Tuesday, 1 December 2020
I rise today to put on the record my support for one of Australia's great pastimes, a sport that is enjoyed by many and which, as an industry, is a major employer across our country—in particular, in my home state of Victoria. Of course, I'm talking about horseracing. While the racing industry as a whole should be praised for the economic activity and the jobs it delivers, today I want to focus on one particular element of the industry: jumps.
Jumps racing is a unique part of the racing industry in Victoria and in neighbouring South Australia. It is particularly popular in regional areas, with 15 of the 16 jumps tracks in Australia there. Within the racing industry, jumps accounts for thousands of jobs, including over a quarter of all trainers in the two states in which it is active. Most of these jobs can be found in regional areas, where they contribute significantly to the prosperity of country towns both big and small. In fact, over 63 per cent of racing employees, volunteers and participants in Victoria reside in regional areas. This makes racing a big employer throughout my state. Not only does it provide direct jobs, it also provides a multitude of indirect jobs as well—jobs in transport, hospitality and tourism, to name just a few.
One initiative that has been implemented by the Australian Jumping Racing Association and Country Racing to further enhance its economic contribution to regional areas has been the introduction of the jumps racing trail. This is a series of races over winter, where meets are scheduled in such a way as to allow fans to follow the jumps racing circuit throughout country towns, encouraging tourism and overnight visitors, increased per person spend and local engagement with other events being coordinated with the races. This is an example of jumps racing working with local communities to help multiply the economic activity associated with the sport—and, boy, do they need it right now!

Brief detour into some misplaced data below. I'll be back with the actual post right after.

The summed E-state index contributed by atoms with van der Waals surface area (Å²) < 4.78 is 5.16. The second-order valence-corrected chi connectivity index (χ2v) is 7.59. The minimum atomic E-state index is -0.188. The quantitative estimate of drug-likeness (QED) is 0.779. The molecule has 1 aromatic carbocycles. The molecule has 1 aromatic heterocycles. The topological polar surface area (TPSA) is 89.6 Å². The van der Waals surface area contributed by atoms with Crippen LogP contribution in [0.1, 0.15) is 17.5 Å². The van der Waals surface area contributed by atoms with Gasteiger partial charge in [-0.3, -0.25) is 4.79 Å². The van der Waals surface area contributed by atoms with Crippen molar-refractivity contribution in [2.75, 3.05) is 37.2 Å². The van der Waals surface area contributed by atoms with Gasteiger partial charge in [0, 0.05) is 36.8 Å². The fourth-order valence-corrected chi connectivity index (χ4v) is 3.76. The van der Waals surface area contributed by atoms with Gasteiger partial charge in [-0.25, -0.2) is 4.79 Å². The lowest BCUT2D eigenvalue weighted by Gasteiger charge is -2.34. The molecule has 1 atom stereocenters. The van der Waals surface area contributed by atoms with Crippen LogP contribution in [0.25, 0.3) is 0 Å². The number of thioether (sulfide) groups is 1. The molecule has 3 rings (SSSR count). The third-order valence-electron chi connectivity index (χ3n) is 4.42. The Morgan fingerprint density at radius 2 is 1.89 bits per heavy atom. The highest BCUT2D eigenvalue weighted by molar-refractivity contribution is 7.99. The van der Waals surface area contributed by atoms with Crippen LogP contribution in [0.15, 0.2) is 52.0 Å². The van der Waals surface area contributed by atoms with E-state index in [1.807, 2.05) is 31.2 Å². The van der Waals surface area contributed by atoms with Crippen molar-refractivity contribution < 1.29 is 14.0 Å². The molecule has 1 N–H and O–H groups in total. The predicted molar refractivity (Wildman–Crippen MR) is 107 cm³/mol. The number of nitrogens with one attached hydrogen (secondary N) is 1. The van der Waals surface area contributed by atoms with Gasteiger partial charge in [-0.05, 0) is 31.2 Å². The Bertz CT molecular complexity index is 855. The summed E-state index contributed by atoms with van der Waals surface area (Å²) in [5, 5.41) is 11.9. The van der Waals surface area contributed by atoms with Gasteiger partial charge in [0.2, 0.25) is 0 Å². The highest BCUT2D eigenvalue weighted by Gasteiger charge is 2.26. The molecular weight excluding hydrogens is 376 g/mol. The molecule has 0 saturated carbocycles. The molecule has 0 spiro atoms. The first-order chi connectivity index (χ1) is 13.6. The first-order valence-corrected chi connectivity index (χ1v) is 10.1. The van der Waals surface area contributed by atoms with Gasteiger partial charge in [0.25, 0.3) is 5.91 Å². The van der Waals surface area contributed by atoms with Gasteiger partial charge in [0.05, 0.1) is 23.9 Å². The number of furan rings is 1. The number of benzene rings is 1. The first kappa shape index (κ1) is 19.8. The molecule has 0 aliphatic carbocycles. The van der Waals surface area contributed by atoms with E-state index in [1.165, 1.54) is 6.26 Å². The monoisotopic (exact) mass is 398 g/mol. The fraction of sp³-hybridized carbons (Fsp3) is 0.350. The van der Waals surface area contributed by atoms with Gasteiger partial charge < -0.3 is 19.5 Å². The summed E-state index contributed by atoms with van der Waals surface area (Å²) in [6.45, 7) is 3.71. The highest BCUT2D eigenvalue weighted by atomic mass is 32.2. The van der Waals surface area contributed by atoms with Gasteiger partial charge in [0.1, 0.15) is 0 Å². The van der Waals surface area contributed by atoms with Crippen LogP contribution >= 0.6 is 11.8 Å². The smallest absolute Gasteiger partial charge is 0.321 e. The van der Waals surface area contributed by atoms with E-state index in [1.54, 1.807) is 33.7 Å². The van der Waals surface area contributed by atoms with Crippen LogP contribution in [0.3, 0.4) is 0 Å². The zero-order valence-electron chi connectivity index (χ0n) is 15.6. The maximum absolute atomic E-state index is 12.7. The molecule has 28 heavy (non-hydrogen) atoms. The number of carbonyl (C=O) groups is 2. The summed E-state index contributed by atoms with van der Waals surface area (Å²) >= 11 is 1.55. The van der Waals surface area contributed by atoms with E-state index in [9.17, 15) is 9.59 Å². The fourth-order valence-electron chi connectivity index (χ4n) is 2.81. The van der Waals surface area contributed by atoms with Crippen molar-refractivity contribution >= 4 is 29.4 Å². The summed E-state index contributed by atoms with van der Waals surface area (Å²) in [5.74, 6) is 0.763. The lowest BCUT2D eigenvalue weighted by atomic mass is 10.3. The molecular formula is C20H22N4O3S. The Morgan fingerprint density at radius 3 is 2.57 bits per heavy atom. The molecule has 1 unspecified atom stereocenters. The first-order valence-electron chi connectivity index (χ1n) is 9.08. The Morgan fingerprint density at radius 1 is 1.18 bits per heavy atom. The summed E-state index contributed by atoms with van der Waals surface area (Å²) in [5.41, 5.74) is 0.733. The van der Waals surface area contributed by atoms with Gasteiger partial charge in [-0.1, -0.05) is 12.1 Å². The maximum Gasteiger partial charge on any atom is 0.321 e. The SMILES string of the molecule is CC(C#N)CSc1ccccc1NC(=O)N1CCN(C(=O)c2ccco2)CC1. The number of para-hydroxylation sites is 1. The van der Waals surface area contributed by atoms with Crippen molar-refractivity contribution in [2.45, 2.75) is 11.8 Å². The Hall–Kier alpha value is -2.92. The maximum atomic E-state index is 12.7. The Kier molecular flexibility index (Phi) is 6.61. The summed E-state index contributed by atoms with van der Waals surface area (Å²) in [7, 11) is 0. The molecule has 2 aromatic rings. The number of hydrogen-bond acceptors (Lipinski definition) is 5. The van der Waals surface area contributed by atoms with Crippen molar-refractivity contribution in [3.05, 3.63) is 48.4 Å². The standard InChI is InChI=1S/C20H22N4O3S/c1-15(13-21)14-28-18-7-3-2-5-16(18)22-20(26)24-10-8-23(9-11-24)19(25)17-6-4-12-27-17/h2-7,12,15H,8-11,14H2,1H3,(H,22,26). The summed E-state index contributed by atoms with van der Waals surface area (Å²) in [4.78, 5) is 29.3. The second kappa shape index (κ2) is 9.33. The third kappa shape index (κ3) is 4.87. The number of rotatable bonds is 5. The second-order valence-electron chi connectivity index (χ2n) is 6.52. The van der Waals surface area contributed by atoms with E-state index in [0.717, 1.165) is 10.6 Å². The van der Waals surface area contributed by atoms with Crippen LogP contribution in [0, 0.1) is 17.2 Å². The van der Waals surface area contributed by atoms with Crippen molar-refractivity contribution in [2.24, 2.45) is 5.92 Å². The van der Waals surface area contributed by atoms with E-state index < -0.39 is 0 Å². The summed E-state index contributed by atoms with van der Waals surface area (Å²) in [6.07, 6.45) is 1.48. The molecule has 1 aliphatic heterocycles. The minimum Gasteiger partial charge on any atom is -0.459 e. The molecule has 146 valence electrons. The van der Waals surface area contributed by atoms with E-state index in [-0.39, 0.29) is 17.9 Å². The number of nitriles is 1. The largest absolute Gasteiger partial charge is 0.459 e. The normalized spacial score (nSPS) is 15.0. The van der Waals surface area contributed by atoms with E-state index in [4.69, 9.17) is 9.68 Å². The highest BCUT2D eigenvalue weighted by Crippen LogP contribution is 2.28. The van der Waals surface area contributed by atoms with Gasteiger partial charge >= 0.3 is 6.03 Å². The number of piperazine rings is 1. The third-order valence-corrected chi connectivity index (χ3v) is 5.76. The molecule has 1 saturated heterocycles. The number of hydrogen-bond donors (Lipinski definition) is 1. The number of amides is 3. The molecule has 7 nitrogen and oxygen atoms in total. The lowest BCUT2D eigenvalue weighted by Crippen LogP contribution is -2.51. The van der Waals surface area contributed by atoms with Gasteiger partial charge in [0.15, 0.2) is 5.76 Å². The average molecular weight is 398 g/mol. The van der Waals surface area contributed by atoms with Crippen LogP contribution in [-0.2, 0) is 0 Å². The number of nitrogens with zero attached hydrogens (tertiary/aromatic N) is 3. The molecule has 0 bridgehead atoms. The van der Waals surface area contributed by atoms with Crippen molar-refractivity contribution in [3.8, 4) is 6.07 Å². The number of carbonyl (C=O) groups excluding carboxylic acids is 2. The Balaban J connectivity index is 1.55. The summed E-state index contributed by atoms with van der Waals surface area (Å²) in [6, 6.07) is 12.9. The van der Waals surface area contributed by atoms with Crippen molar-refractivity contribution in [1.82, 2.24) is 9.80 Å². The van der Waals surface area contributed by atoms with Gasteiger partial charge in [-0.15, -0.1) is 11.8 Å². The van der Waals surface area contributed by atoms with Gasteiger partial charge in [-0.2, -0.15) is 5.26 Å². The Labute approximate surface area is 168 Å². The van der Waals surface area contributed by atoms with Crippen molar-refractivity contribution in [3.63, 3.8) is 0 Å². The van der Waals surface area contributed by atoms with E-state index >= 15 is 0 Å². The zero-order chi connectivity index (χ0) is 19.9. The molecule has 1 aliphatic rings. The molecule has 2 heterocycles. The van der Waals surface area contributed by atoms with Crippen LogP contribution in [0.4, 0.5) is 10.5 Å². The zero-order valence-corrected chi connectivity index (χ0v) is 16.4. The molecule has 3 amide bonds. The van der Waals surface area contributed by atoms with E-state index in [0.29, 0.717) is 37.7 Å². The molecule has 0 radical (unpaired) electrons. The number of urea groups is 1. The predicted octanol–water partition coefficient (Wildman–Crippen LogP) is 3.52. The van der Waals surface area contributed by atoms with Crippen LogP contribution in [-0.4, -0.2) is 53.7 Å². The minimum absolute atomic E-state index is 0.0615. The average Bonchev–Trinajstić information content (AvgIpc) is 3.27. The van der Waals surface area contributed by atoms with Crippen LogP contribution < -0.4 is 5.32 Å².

I'm disappointed, though, when I hear that some seek to talk down this industry and the workers who make their livelihood from it. Whilst jumps has in the past had its problems, there is no doubting the commitment that participants have for the welfare of these magnificent animals that partake in this sport. Make no mistake: no-one cares for these horses more than the owners, the trainers and the jockeys who work with them every single day. In particular, I note the recent decision by the industry to roll out the innovative one-fit modified hurdle frame to all hurdle races and trials across Victoria and South Australia. The one-fit design, conceived, trialled and tested in the United Kingdom, has already been installed at tracks in Cranbourne and Warrnambool to great success. In the United Kingdom, it has seen falls drop to just 1.59 per cent and has also contributed to a reduction in the risk of injury to both horse and rider when falls do unfortunately occur.
There can be no doubting the commitment of jumps to always doing more and more to further enhance safety. As we move into 2021, and with Victoria—and indeed Australia—moving into a post-pandemic economy, it is important that we all work together to support our regional communities who have done it tough this year. I commend the work of the Australian Jumping Racing Association in not only promoting their sport to the public but working to ensure that it supports the communities in which it operates. I thoroughly look forward to visiting these regional communities next year and encourage others to do the same. Not only is it a fun day out and a great weekend away, but it is also an opportunity to support our fellow Australians post COVID-19.